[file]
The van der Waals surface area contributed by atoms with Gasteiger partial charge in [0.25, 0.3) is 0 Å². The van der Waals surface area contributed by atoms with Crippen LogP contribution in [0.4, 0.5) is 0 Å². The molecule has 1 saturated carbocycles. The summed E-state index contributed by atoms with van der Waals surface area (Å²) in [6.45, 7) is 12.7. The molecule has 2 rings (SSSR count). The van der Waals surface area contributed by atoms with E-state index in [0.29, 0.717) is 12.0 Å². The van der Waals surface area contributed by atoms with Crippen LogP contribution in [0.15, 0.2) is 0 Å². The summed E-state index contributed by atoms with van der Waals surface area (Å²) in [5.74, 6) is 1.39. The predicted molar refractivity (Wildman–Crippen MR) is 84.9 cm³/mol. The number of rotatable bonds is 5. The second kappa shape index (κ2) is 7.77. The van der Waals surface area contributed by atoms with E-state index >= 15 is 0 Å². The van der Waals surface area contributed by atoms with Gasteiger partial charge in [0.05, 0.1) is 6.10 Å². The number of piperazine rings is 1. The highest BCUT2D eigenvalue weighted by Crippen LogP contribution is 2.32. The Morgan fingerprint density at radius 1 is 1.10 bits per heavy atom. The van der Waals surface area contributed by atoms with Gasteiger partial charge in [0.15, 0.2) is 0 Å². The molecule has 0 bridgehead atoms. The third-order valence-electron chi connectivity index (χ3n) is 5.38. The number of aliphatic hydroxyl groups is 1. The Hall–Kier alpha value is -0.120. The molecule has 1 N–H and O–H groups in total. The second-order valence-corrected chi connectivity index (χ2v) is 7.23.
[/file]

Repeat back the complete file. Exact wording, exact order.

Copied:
The van der Waals surface area contributed by atoms with Gasteiger partial charge in [0.25, 0.3) is 0 Å². The van der Waals surface area contributed by atoms with Crippen LogP contribution in [0.4, 0.5) is 0 Å². The molecule has 1 saturated carbocycles. The summed E-state index contributed by atoms with van der Waals surface area (Å²) in [6.45, 7) is 12.7. The molecule has 2 rings (SSSR count). The van der Waals surface area contributed by atoms with E-state index in [0.29, 0.717) is 12.0 Å². The van der Waals surface area contributed by atoms with Crippen LogP contribution in [0.15, 0.2) is 0 Å². The summed E-state index contributed by atoms with van der Waals surface area (Å²) in [5.74, 6) is 1.39. The predicted molar refractivity (Wildman–Crippen MR) is 84.9 cm³/mol. The number of rotatable bonds is 5. The second kappa shape index (κ2) is 7.77. The van der Waals surface area contributed by atoms with E-state index >= 15 is 0 Å². The van der Waals surface area contributed by atoms with Gasteiger partial charge in [0.05, 0.1) is 6.10 Å². The number of piperazine rings is 1. The highest BCUT2D eigenvalue weighted by Crippen LogP contribution is 2.32. The Morgan fingerprint density at radius 1 is 1.10 bits per heavy atom. The van der Waals surface area contributed by atoms with Gasteiger partial charge in [0.15, 0.2) is 0 Å². The molecule has 0 bridgehead atoms. The third-order valence-electron chi connectivity index (χ3n) is 5.38. The number of aliphatic hydroxyl groups is 1. The Hall–Kier alpha value is -0.120. The molecule has 1 N–H and O–H groups in total. The second-order valence-corrected chi connectivity index (χ2v) is 7.23.